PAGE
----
- The ground of opposition was for the first time mentioned in the opponent's letter dated 12 August 2010, page 7 (point 2.1).

- Oral proceedings before the opposition division took place on 12 October 2010. According to the Minutes, the parties' initial requests were established, including the opponent's request for, inter alia, revocation under Article 83 EPC, and the appellant's (patentee's) request that this fresh ground of opposition should not be admitted.

- In the following discussion which lasted for about 2 hours (see Minutes, pages 1 to 3), the reasons for the late filing and the substance and relevance of the objection were extensively discussed.

- After an interruption for deliberation, the opposition division announced its interim decision that the claims of the main request did not meet the requirements of Article 83 EPC.

- At this point, the proprietor stated that it was taken by surprise, but wished to continue with the six auxiliary requests on file.

- As there were no further arguments, the auxiliary requests were also rejected under Article 83 EPC and the patent was revoked.

1.3 The appellant's complaint

It follows that in the present case, the fresh ground of opposition was filed late, but it was substantiated and prima facie relevant, since the opposition division was able to base its decision on it.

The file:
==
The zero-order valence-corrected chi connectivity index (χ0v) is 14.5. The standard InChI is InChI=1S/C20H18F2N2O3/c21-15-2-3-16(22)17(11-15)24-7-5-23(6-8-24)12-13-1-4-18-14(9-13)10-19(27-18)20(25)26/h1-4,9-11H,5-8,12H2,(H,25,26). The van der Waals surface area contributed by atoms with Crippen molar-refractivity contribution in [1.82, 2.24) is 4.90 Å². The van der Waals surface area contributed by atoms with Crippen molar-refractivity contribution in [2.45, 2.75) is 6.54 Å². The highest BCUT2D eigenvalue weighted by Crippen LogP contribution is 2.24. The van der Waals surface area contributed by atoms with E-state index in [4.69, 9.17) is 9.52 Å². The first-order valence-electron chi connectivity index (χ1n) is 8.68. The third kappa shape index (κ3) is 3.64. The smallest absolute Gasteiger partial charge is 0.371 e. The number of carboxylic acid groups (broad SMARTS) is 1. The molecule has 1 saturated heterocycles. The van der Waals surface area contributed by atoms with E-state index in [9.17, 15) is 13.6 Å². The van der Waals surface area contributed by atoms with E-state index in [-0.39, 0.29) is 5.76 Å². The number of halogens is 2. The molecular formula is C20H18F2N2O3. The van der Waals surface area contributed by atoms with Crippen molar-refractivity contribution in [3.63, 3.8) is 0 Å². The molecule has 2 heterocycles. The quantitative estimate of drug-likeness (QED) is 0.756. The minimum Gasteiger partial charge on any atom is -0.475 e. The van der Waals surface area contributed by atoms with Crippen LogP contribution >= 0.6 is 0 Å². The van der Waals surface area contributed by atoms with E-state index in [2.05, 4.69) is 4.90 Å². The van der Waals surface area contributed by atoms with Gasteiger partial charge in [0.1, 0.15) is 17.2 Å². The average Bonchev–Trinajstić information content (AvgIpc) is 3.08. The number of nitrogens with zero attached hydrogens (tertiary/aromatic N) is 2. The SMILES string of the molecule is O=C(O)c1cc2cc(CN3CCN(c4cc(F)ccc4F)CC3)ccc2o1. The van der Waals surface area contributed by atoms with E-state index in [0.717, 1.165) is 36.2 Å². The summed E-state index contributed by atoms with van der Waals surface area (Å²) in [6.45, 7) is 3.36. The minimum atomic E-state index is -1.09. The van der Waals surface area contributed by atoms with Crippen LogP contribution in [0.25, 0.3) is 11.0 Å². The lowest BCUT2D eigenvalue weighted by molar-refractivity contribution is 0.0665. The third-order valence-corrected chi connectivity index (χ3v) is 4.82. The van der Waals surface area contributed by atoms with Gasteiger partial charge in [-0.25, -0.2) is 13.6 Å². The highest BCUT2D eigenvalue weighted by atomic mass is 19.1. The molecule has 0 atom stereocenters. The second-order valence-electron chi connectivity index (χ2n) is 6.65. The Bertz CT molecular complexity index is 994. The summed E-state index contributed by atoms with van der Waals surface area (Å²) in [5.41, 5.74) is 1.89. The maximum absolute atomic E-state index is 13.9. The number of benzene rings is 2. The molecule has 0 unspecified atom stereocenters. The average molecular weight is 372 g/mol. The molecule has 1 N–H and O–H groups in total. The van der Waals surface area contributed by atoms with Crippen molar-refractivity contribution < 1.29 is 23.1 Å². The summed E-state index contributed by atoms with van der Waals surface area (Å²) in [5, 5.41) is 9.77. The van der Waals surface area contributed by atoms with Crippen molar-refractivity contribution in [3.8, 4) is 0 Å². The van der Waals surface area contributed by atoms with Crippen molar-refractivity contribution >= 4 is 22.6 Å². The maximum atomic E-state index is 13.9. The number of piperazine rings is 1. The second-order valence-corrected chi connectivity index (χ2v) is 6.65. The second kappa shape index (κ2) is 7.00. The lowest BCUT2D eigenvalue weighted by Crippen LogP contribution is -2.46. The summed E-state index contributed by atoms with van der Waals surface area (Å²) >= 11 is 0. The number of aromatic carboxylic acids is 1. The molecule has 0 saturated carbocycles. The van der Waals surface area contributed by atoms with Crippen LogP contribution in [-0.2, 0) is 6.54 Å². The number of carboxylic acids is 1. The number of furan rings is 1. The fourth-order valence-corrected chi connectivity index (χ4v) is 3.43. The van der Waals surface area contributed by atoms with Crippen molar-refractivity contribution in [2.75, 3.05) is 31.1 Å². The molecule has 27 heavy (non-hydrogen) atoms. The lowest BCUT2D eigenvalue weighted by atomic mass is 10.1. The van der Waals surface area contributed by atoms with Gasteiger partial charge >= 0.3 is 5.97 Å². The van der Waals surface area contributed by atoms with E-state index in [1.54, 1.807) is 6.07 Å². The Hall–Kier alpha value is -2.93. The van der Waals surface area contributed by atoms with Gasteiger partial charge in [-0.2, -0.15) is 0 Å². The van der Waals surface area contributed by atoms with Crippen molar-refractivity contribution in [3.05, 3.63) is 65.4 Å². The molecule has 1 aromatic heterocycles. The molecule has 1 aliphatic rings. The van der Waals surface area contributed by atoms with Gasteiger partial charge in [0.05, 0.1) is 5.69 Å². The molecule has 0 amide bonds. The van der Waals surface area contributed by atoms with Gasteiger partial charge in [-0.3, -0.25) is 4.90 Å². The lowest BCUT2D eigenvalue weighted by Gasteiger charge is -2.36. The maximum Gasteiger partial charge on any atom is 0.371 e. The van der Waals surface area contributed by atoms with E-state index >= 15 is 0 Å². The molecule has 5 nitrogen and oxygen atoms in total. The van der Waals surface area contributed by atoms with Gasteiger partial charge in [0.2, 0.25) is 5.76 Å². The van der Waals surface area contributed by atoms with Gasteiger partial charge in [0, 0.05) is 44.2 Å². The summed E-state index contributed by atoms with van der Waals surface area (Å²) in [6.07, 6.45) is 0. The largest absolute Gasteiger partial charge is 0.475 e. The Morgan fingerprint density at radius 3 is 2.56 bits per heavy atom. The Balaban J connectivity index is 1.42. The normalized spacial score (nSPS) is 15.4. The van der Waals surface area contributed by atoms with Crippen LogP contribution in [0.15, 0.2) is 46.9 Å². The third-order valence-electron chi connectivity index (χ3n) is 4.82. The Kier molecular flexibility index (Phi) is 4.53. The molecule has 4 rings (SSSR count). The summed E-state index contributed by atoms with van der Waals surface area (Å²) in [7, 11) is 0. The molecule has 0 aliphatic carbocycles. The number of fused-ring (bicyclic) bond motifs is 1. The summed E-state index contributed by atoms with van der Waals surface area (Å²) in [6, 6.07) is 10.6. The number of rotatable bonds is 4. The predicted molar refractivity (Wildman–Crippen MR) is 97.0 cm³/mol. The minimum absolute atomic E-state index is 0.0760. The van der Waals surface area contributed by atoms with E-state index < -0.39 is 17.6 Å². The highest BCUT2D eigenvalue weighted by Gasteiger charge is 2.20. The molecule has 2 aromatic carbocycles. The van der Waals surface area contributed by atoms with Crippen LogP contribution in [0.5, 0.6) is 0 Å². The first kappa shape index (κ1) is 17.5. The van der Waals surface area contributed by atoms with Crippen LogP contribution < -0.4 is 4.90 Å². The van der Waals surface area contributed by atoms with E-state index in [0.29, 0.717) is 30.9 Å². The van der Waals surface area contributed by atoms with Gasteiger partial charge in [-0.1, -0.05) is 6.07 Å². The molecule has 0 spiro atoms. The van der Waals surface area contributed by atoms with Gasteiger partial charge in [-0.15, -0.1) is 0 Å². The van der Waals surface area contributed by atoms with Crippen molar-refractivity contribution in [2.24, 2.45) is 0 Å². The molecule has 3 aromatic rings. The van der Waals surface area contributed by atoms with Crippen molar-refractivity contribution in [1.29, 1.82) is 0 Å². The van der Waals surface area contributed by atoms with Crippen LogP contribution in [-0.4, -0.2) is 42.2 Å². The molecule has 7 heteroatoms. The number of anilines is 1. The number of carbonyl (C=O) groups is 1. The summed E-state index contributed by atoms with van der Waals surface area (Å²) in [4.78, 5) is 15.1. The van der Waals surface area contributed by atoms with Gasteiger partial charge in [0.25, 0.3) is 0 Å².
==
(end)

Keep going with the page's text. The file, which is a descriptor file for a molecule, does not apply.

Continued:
The appellant complained that the fresh ground of opposition was not mentioned in the summons for oral proceedings and no explicit request for admitting the fresh ground had been filed by the opponent, so that its admittance at the oral proceedings came as a surprise to the appellant. At the oral proceedings there had not been sufficient time for preparing a defense against the fresh ground of opposition, e.g. by drafting auxiliary requests. The appellant's alleged grievance is thus understood as a violation of its right to be heard (Article 113 (1) EPC).

1.4 The board's view:

1.4.1 Although the appellant declared being surprised by the course of events, it did at no point request a postponement of the oral hearing. The appellant continued defending its case for more than two hours, with the aid of a technical expert, not only for the main request, but also for the claims of the auxiliary requests.

For the board, this sequence of events is an indication that the appellant was in effect not prevented from pursuing its case.

1.4.2 According to another argument, the appellant was prevented from filing additional requests and/or experimental evidence. However, when asked during the oral proceedings whether it wished to file new requests, the appellant said it had none and wished to continue with the six auxiliary requests on file (see Minutes of the oral proceedings, page 3, penultimate paragraph). As to the filing of new experimental evidence, the appellant had in appeal proceedings the opportunity to do so, but did not avail itself of it, as he had not done within the two months preceding the oral proceedings before the Opposition Division.

1.4.3 The appellant referred in its written submission to T 433/93 (in particular to Headnote 1):